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Written by Emma Paquette // Photos by Loren Po Not too long ago, Northeastern second-year Monica Bhatia got on the Green Line with her boyfriend and took it to the Babcock Street stop, the closest to the Greater Boston Area Planned Parenthood. Bhatia was there for an IUD, a form of birth control, but protesters outside the clinic saw her holding hands with a boy and assumed otherwise: abortion. After Bhatia’s procedure was finished and she felt rested, she returned outside with her boyfriend. The protesters called out to her retreating back: “God will forgive you!” “It was a really weird experience,” said Bhatia. “Because, I’m like, ‘I’m actually trying not to get pregnant … but okay.’” Planned Parenthood has never been a universally loved institution. Recently, however, the opposition has been more intense, with Republican presidential candidates vying for the position of “who can hate the organization most” and using it as a symbol for broader antiabortion views. “The character of this nation cannot be about butchery of babies for body parts,” said Republican candidate Carly Fiorina at an event this fall at a South Carolina pregnancy center. Fiorina was likely referring to the leaked videos that apparently showed Planned Parenthood employees discussing the sale of fetal parts to laboratories for scientific studies. Despite several investigations demonstrating misleading editing of the videos and no proof that any illegal activities were conducted by Planned Parenthood, these videos have cast another shadow over the organization’s image. “I don’t think it was right for these doctors to be saying things about medical procedures WOOF MAGAZINE • fall 2015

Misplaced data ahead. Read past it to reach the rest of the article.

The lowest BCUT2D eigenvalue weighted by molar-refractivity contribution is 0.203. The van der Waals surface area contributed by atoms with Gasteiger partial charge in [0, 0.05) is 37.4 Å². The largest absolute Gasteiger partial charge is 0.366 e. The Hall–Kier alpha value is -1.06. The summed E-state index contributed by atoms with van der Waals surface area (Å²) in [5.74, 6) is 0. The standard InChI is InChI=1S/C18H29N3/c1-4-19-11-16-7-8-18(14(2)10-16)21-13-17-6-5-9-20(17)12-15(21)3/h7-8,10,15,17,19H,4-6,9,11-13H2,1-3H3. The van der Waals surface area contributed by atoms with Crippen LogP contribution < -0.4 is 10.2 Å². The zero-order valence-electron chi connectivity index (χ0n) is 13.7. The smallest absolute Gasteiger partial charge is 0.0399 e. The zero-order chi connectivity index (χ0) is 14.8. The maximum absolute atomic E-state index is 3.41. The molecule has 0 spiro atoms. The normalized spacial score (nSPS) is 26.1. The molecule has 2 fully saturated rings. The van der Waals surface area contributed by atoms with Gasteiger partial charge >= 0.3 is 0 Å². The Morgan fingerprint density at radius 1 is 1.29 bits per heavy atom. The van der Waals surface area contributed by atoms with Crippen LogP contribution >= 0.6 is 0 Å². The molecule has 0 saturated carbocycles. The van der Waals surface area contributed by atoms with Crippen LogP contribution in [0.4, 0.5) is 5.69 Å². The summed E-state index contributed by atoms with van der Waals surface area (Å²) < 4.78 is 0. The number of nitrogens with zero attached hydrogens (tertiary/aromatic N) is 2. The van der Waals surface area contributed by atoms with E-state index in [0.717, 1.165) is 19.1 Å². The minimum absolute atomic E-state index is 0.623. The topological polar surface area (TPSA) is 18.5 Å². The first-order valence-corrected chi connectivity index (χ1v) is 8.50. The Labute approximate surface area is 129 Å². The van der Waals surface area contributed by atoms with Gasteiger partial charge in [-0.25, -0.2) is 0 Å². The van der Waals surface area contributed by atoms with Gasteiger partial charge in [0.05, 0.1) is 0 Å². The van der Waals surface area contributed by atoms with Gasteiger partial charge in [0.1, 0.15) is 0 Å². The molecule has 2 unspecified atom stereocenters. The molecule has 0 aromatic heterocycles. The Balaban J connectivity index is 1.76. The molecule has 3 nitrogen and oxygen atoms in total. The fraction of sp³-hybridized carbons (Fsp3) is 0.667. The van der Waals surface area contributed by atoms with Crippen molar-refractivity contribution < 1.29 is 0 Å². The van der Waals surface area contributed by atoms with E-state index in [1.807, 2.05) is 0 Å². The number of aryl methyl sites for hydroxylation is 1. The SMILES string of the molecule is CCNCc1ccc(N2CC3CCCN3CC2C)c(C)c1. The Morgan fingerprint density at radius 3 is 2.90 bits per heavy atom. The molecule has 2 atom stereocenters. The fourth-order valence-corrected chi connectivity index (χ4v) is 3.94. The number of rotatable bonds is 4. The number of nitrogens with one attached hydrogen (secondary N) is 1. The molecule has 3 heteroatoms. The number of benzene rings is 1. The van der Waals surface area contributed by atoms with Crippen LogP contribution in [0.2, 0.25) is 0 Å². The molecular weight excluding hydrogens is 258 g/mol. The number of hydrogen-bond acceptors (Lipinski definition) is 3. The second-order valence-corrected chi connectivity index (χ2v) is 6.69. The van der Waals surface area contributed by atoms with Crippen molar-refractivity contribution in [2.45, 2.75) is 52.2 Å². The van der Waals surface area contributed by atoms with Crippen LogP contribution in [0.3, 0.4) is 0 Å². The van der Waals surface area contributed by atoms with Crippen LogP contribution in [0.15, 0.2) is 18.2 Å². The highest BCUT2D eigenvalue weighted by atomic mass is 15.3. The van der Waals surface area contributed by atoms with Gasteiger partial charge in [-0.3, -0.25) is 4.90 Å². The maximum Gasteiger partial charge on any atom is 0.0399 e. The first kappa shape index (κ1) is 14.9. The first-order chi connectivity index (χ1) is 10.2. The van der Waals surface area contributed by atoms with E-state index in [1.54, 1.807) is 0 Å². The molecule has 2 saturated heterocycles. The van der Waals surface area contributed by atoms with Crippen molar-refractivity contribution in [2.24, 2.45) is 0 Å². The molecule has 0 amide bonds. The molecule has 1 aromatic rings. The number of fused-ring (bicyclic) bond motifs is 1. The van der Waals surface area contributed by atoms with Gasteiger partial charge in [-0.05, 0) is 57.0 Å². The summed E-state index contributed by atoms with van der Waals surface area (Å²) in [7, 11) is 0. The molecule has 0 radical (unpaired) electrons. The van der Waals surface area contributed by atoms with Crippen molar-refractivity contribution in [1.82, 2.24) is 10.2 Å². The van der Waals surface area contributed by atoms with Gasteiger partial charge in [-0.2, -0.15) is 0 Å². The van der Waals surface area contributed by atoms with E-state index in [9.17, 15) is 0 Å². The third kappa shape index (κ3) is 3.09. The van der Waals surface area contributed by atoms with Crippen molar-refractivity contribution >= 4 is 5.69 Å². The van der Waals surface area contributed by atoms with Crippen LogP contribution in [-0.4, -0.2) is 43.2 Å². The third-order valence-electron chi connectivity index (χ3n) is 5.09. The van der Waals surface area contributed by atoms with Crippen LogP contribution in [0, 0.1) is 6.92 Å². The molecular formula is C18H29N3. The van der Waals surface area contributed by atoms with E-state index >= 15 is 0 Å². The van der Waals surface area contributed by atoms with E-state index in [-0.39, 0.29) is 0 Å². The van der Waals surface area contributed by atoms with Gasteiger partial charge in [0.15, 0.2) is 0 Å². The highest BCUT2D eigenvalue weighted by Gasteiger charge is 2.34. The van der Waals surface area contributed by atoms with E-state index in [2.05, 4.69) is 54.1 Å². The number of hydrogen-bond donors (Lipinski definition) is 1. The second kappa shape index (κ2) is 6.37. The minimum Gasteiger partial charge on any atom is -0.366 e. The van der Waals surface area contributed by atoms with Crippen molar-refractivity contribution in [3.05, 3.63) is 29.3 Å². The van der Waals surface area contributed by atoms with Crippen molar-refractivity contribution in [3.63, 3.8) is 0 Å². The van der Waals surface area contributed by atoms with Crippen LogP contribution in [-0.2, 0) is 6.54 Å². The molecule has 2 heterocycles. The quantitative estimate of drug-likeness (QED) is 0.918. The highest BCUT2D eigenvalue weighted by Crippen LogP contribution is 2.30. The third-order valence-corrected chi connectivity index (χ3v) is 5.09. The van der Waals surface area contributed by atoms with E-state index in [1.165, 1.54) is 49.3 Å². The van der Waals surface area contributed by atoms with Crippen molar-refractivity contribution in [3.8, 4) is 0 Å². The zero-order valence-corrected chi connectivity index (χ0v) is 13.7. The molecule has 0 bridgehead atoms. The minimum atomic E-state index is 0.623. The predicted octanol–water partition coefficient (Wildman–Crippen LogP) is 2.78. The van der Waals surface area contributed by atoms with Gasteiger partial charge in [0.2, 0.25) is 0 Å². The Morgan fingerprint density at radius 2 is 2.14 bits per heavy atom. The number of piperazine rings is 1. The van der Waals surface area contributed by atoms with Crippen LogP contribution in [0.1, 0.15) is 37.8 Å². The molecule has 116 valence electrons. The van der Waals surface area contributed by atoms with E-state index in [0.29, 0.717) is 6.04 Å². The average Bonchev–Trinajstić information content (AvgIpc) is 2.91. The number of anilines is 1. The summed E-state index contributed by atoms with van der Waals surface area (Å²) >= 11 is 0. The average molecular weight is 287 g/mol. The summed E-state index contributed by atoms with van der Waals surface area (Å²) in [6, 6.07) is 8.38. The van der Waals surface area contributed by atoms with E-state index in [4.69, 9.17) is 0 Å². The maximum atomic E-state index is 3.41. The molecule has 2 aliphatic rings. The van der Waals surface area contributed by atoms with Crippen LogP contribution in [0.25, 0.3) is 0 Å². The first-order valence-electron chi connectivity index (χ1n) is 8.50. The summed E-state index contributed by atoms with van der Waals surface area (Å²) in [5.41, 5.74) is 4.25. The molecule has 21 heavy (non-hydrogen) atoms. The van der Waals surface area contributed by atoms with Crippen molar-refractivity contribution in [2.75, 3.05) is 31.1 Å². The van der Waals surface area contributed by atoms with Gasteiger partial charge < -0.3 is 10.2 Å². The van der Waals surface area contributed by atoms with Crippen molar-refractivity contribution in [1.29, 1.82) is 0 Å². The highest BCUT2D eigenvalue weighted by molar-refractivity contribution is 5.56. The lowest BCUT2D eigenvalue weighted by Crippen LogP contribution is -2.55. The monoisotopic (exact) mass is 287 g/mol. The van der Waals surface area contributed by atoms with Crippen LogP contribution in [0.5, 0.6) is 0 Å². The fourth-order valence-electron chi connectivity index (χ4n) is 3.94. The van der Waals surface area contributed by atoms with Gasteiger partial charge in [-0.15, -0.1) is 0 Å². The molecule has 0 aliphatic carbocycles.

outside the office,” said Roxanne Anderson, third year eBoard member of NU Sexual Health Advocacy, Resources, and Education (SHARE) and their Sexual Assault Response Campaign (SARC) liaison. “But the only thing that was wrong was how [the doctors’ comments] were manipulated and spun through the media.” SHARE is a student organization that aims to raise awareness of sexual and reproductive health. SARC is a subgroup of SHARE that works specifically on bringing survivorcentered resources to campus. Their most recent work was on a climate survey released at the end of September, which revealed student’s opinions and experiences regarding Northeastern’s handling of sexual assault. SHARE is a Planned Parenthood affiliated group. Said Anderson, “We get a lot of funding and guidance from Planned Parenthood.” A political attack against Planned Parenthood followed the video debacle, consisting of an addendum to a government funding bill that would have ceased all federal support to the program. It passed in the Republican-controlled House, but was blocked in the Democratic-controlled Senate. This attempt to defund Planned Parenthood shows an escalation of a trend already prevalent at the state level. Alabama, among other states, has already withdrawn state funding for Planned Parenthood centers within their borders, leaving those clinics struggling for funds. So, what is it about Planned Parenthood that draws attack? What does Planned Parenthood stand for?